The historians of the future will have to carefully examine this new wave of interest in Athens – or is it love? The trend was perhaps sparked by the country’s financial crisis and the ensuing urban decay, but it cannot be denied that rejection is not the only reaction to the Greek capital. In fact, a new interpretation has surfaced.
This new interpretation has been facilitated by image-sharing on social media. However, this proliferation of imagery is most probably the result of the renewed interest, and not the cause, and it is mostly based on young people.
Now a new initiative launched by the Benaki Museum seeks to engage the fresh reservoir of Athenians who live in and explore the capital. The idea behind the initiative was inspired by the museum’s Modern Greek Architecture Archives (MGAA), which contain mostly unknown treasures.
The archives encompass sketches, mock-ups, photographs and manuscripts – all evidence of the country’s architecture and urban planning since the late 19th century.
“As the museum sorts out this precious material with the intention of sharing it with a wider audience, it wishes to share its love for Athens with you,” the organizers said.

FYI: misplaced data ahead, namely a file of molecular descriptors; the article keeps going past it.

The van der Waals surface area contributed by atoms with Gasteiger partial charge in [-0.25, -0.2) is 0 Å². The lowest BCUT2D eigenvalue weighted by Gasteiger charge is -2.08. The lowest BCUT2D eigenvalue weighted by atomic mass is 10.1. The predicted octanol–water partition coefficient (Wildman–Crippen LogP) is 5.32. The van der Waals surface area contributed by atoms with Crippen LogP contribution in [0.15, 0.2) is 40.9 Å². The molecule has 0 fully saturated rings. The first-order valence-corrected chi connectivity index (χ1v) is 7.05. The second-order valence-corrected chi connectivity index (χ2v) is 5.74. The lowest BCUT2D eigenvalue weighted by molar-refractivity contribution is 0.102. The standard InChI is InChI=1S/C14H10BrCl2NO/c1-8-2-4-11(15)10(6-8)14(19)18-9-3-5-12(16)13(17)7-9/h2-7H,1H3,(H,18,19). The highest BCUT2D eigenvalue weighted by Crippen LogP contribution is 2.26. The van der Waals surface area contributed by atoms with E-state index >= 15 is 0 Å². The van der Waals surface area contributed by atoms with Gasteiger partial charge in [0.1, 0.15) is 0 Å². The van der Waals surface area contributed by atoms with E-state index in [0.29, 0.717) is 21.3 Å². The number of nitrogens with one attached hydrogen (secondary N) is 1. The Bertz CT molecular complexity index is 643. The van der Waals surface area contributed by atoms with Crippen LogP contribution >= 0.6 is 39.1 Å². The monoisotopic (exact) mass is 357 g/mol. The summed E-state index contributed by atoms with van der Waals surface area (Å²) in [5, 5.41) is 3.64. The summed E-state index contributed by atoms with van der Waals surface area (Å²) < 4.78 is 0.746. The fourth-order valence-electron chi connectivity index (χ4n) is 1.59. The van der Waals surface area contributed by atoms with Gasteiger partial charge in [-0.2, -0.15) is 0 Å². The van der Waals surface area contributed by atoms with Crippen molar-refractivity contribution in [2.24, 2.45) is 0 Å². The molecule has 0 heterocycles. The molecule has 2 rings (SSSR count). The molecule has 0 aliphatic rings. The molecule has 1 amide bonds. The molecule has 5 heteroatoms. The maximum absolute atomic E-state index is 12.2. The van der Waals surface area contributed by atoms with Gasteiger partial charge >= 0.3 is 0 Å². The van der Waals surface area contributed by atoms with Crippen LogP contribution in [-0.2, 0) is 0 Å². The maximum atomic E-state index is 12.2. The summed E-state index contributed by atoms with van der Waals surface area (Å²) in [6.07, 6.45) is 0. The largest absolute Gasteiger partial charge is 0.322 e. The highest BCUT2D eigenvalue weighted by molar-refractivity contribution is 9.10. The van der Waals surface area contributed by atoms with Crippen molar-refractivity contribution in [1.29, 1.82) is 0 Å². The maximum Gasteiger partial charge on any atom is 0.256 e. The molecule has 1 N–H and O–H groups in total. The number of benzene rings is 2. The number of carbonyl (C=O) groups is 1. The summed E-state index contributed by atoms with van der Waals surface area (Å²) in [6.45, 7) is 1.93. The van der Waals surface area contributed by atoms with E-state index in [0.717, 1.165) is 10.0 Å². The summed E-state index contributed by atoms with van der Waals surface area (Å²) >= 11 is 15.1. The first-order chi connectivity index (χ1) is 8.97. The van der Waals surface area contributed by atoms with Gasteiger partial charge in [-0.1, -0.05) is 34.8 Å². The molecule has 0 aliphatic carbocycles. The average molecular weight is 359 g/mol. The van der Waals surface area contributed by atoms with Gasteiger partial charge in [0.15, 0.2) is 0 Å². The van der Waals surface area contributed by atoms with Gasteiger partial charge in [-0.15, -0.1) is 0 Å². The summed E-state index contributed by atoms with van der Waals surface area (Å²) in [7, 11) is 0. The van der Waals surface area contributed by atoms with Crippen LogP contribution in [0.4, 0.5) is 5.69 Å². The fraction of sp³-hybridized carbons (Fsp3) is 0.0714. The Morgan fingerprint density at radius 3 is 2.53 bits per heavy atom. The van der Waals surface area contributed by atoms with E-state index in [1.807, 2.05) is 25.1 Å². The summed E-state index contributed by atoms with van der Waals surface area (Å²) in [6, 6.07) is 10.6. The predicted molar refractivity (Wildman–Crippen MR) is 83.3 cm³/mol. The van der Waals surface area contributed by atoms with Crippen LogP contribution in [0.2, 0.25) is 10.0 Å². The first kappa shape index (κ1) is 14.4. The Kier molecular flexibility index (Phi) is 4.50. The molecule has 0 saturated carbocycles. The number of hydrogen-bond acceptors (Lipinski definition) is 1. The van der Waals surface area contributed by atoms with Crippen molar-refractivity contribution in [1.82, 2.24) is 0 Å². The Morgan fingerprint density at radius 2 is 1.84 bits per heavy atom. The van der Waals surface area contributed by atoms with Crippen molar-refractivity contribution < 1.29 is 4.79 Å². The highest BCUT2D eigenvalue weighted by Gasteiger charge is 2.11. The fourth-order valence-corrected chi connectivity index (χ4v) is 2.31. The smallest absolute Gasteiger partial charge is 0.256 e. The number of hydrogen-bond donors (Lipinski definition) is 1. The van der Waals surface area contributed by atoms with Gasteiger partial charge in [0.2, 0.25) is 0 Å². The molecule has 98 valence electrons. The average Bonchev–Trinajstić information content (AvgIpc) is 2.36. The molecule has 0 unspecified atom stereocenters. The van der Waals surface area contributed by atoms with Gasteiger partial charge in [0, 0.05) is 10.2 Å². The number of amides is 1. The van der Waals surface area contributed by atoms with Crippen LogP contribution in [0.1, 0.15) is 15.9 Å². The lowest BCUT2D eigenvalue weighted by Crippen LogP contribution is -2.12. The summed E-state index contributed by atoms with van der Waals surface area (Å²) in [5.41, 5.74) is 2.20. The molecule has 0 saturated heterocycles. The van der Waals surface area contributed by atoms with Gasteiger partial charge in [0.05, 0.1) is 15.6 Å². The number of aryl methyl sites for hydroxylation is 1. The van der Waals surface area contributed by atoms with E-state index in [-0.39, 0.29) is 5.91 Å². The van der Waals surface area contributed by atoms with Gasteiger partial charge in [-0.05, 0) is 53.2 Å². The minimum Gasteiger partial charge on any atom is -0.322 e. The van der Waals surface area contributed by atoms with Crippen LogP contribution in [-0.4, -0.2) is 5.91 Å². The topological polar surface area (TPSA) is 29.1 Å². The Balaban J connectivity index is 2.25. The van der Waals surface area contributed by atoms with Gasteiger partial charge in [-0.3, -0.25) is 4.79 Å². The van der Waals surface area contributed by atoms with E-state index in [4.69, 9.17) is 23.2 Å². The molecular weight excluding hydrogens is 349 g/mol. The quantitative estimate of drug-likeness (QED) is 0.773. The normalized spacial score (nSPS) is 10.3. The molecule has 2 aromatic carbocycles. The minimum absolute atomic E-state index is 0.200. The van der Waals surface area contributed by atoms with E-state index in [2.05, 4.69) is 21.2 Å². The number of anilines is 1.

The Benaki Museum has reached out to the capital’s citizens by inviting them to take part in a competition, in which participants are required to submit a one-minute video with their own take on Athens.
The competition, which is dubbed “One-Minute Athens,” is open to everyone. It requires no special skills. All you need is a cell phone with a video camera (sound is optional) and an imaginative way of viewing the city.
The Benaki archives have plenty of material on the historical and architectural stages of Athens through the years, with stimuli for an in-depth understanding of the capital. It is understood that the organizers expect the promotion of a less cliched and more processed perspective. There are no constraints.
“We are asking for your take on Athens today,” the organizers said. “More specifically, your individual perspective on the city’s architectural form by means of moving images that will highlight the details of a specific subject – buildings, public squares, monuments, the coastline, the city center and so on – which you believe is worth focusing on, in any way you prefer,” the organizers said.
The projects will be evaluated by a five-member committee made up of architects Rena Sakellaridou and Elena Servoudaki, film directors Argyris Papadimitropoulos and Syllas Tzoumerkas and film critic Thodoris Koutsoyiannopoulos, who will also be the curator of the competition. A selection will be screened during an event at the Benaki Museum’s Pireos Street annex in December.
The deadline for submissions is September 20. Participants can upload their project on a cloud-based computer file transfer service (WeTransfer, Google Docs, FTP) before sending a link to firstname.lastname@example.org.